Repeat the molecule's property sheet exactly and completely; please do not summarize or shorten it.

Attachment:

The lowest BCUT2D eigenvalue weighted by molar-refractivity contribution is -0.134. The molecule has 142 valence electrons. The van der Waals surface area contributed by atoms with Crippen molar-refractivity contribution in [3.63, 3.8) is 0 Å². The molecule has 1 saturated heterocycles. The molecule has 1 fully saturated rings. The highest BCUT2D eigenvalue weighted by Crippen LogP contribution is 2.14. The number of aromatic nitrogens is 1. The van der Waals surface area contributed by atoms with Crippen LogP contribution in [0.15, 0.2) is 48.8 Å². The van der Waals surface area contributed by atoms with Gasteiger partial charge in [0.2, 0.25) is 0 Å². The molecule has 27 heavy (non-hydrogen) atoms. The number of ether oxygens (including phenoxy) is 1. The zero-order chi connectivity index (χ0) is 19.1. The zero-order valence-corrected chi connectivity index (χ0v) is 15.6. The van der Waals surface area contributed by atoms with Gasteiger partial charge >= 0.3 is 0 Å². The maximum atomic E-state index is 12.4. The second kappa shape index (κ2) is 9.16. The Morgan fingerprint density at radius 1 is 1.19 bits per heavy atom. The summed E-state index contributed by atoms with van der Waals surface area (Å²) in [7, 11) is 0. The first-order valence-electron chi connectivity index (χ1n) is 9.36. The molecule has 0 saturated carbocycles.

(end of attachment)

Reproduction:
The lowest BCUT2D eigenvalue weighted by molar-refractivity contribution is -0.134. The molecule has 142 valence electrons. The van der Waals surface area contributed by atoms with Crippen molar-refractivity contribution in [3.63, 3.8) is 0 Å². The molecule has 1 saturated heterocycles. The molecule has 1 fully saturated rings. The highest BCUT2D eigenvalue weighted by Crippen LogP contribution is 2.14. The number of aromatic nitrogens is 1. The van der Waals surface area contributed by atoms with Crippen LogP contribution in [0.15, 0.2) is 48.8 Å². The van der Waals surface area contributed by atoms with Gasteiger partial charge in [0.2, 0.25) is 0 Å². The molecule has 27 heavy (non-hydrogen) atoms. The number of ether oxygens (including phenoxy) is 1. The zero-order chi connectivity index (χ0) is 19.1. The zero-order valence-corrected chi connectivity index (χ0v) is 15.6. The van der Waals surface area contributed by atoms with Gasteiger partial charge >= 0.3 is 0 Å². The maximum atomic E-state index is 12.4. The second kappa shape index (κ2) is 9.16. The Morgan fingerprint density at radius 1 is 1.19 bits per heavy atom. The summed E-state index contributed by atoms with van der Waals surface area (Å²) in [7, 11) is 0. The first-order valence-electron chi connectivity index (χ1n) is 9.36. The molecule has 0 saturated carbocycles.